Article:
Can Insurance Sales By Bank Investment Reps Work?
By virtually all accounts, financial institutions have been very successful in the distribution of investment products–primarily mutual funds and annuities–to their base of customers. Many of these banks and the investment reps that serve their customers are looking for additional opportunities to broaden the array of financial products being offered.
History suggests, however, that adding insurance products, primarily life insurance, to the work of a bank investment rep is not an easy quest. Hazards include:
- Product overload;
- Insufficient training and support;
- Competing product and sales management;
- Burdensome administration and paperwork;
- Differing sales cycles for investments vs. insurance sales; and
- Compensation differentials.
Banks using investment reps to expand into life insurance, or those who have done so with disappointing results, should consider these five critical elements to increase the chances for success.
1. Focus the product offerings. Given the amount and complexity of investment products reps already handle, the array of life insurance products they are asked to sell should not be too broad. Given the more transactional environment an investment rep operates in, the emphasis should be on simple applications and products with expedited case processing.
Basic term insurance coverages and single premium life sales fit this criterion. More complicated products, such as long term care, universal life and variable life, invite elongated processes and complex needs that do not mesh with a typical investment reps sales cycle.
2. Target the easier customers. The addition of life insurance coverages to the array of products offered by bank investment reps tend to expand the customer universe available to the rep, as well as give opportunities to cross-sell additional products to existing customers.
Investment reps can offer term insurance to younger customers with growing families and debts, for instance, while selling single premium life insurance to those older clients who may have purchased annuities in the past. However, business owners with more complex needs and wealthy retirees with estate-planning issues may not be best served by investment reps with limited sales support, product knowledge and case design expertise.
3. Be prepared to provide extra support. Once the initial product set is determined, initial and continuing training is critical on each product and, more importantly, on how to do a proper needs analysis and how to determine suitability. Additionally, the banks agency or third party marketer must be able to process, track, report and adjudicate the insurance cases and revenues generated by the rep in a timely and accurate fashion for proper compliance and customer service.
Finally, the investment rep needs a whole new set of tools, such as quoting capabilities, needs analysis forms, underwriting tables and applications, that remain current and convenient.
4. Balance the compensation formula. To be successful, any insurance compensation plan must avoid encouraging one type of sale–insurance or investment product–over the other.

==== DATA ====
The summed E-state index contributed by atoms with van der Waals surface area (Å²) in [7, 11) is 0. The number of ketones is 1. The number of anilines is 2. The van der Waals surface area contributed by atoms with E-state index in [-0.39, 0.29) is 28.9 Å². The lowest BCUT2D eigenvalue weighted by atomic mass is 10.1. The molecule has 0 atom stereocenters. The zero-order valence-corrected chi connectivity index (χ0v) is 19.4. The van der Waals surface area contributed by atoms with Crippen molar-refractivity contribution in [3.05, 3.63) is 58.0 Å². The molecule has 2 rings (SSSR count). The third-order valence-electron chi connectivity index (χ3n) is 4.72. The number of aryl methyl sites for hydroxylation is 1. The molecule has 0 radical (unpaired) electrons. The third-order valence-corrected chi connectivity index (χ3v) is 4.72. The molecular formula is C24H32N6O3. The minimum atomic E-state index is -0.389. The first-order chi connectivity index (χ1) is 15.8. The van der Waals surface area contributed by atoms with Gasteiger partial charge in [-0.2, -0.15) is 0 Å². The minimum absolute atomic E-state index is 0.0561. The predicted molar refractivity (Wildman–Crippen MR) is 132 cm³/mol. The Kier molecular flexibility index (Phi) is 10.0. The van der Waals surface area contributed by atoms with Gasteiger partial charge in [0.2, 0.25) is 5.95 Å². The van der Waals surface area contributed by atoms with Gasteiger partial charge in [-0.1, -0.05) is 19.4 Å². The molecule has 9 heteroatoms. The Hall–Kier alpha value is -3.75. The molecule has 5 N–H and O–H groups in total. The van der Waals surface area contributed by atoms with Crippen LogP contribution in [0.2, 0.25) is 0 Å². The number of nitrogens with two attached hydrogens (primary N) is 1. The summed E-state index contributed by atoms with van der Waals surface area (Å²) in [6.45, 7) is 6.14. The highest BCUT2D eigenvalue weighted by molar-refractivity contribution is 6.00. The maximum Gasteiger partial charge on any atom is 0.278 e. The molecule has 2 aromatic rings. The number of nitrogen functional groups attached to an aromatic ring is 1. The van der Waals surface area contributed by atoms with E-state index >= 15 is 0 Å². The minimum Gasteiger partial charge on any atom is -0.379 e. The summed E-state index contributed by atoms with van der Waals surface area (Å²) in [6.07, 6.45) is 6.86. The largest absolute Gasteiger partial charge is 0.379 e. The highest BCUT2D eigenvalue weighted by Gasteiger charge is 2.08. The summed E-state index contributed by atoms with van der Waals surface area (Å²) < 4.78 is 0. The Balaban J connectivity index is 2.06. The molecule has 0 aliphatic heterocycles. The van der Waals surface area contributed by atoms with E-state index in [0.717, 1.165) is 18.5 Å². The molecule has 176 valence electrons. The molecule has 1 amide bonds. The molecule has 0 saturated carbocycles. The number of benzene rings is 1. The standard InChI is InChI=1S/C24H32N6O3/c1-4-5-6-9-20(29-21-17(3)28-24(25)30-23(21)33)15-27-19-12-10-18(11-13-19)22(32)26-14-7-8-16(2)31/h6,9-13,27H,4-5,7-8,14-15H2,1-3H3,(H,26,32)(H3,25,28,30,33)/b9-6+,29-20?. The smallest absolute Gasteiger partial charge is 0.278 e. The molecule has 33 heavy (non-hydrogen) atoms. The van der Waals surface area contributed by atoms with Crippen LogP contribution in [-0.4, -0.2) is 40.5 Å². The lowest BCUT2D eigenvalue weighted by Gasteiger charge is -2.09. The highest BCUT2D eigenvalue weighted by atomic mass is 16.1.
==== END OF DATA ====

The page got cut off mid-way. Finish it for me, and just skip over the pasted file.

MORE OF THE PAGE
For example, funding for college education may involve insurance, investments or both, depending upon the clients profile and objectives. The rep should be indifferent to the products sold from a compensation aspect so he can concentrate on providing the right solution for the customer.
Additionally, if different individuals manage the banks investment and insurance programs, these managers should be measured and compensated on the effectiveness of the cross-selling initiative.
5. Be prepared to offer backup. Depending upon the customer base of the bank–for example, if it has substantial commercial accounts or trust clients–an investment representative may need the help of an insurance specialist to serve those clients with more complex needs. This experienced, insurance-only professional would receive referrals from investment reps who serve wealthy customers and business owners.
Properly done, it can be appealing to use investment reps to sell insurance. They already have the sales acumen for financial services, they have a steady stream of new and existing customers and it is convenient for most retail customers to meet with just one representative. Moreover, these customers seem to have a preference for buying at the bank.
These reasons, plus the attractive financial dynamics of adding revenues on a primarily variable-cost basis, make insurance sales through the investment rep channel a key ingredient in a banks overall insurance distribution strategy.
Robert K. Gallmann Jr. manages the insurance efforts at Fulton Insurance Services Group Inc., a wholly-owned subsidiary of Fulton Financial Corporation, Lancaster, Pa.,
a bank holding company with operations in Pennsylvania, Maryland, Delaware and New Jersey. He can be reached via e-mail at firstname.lastname@example.org.
Reproduced from National Underwriter Life & Health/Financial Services Edition, July 22, 2002. Copyright 2002 by The National Underwriter Company in the serial publication. All rights reserved.Copyright in this article as an independent work may be held by the author.